Assuming George Osborne will, indeed, be the next Chancellor after the election, he’s going to need all the friends he can get if he’s to seriously cut the budget deficit. Within weeks, if not days, of taking office he will be beset by trade unions, civil servants, the “quangocracy”, the BBC….the list goes on of all those with a vested interest in high government spending.

Mr Osborne, though, might consider making friends with one person who could stave off problems from at least one direction, Europe and that person is Wolfgang Schauble, Germany’s finance minister. To be sure, Mr Schauble is a devoted believer in the euro and in greater integration within the eurozone but, last Friday, his proposal for a European Monetary Fund published in The Financial Times suggested a no-nonsense tough cookie who understands the scale of the solutions required to get government spending under control.

An early clue to Mr Schauble’s instincts comes with this statement: "I have the impression that global financial markets seem to be speaking far more plainly than many of the voices from the political sphere". When’s the last time you heard a politician give due credit to financial markets?

Other gems crop up throughout his article:

From now on, a member state with an excessive deficit should not receive EU cohesion funds if it is not making sufficient savings.

Strict conditions and a prohibitive price tag must be attached so that aid is only drawn in the case of emergencies that present a threat to the financial stability of the whole euro area. This effect should be further reinforced by excluding the country concerned from the decision-making process – aid must be the last resort.

A country whose finances are in disarray must not be allowed to participate in decisions regarding the finances of another euro member. Should a eurozone member ultimately find itself unable to consolidate its budgets or restore its competitiveness, this country should, as a last resort, exit the monetary union while being able to remain a member of the EU.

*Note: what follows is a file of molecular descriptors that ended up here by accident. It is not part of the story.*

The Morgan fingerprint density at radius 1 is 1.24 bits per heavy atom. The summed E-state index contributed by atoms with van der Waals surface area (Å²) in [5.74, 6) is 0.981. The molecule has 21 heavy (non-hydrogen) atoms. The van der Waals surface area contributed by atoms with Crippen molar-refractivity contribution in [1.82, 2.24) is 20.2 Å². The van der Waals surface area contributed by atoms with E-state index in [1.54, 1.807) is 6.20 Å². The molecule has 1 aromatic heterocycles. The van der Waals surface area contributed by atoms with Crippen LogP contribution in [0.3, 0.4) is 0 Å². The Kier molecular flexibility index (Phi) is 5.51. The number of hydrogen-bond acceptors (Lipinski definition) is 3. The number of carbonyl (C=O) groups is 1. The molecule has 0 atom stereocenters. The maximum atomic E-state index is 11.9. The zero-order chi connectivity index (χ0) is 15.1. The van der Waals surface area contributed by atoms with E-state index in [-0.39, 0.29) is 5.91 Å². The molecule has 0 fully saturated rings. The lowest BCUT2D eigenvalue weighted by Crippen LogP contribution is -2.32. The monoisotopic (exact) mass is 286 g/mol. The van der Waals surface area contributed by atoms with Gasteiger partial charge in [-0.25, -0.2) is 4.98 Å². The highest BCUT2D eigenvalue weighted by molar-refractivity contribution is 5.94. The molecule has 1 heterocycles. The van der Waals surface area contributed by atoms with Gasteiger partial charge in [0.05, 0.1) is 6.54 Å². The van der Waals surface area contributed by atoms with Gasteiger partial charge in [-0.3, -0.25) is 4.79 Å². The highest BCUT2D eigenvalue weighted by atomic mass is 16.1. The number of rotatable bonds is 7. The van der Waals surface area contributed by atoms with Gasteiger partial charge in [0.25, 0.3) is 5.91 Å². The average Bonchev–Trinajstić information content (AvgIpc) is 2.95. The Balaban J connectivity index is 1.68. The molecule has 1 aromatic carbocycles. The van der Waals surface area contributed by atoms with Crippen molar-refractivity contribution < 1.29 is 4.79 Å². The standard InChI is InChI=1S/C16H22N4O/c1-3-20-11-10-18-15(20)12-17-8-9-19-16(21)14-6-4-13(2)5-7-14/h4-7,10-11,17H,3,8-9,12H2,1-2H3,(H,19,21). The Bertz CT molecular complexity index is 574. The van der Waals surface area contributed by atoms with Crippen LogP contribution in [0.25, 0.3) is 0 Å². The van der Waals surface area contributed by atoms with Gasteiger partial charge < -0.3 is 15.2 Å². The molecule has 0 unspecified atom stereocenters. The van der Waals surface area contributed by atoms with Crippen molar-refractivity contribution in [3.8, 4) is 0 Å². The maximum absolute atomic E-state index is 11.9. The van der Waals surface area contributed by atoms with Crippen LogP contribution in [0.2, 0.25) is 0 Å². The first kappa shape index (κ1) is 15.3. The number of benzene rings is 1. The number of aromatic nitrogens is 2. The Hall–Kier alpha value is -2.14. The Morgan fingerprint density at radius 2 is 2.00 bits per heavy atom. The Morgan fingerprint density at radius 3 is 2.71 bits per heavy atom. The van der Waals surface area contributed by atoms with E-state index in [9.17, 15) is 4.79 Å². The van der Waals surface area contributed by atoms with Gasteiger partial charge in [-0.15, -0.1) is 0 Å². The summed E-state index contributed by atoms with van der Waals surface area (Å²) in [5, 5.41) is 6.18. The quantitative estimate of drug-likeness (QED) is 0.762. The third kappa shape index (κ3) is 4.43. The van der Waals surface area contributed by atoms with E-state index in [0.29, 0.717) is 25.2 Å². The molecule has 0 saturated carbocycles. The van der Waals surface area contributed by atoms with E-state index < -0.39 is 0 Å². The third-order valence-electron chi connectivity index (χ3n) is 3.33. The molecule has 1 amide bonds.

Of course, this isn’t the kind of heavy-handed federalism that’s in Britain’s interest nor is it likely the eurozone would implement such drastic proposals. However, Mr Schauble is unlikely to give up on such strictures without a fight and if that keeps the EU bogged down from other mischief-making for the next couple of years, so much the better. He clearly understands the need for fiscal discipline and, in these tough times, that’s a soul mate Mr Osborne could find useful.

For a new Conservative government, a Polish ally is all well and good but a hard-nosed realist at the heart of the German government is something else. Mr Osborne should make a flying visit to the German hospital where Mr Schauble is recuperating from an operation while still running his huge department. This is a relationship worth cultivating.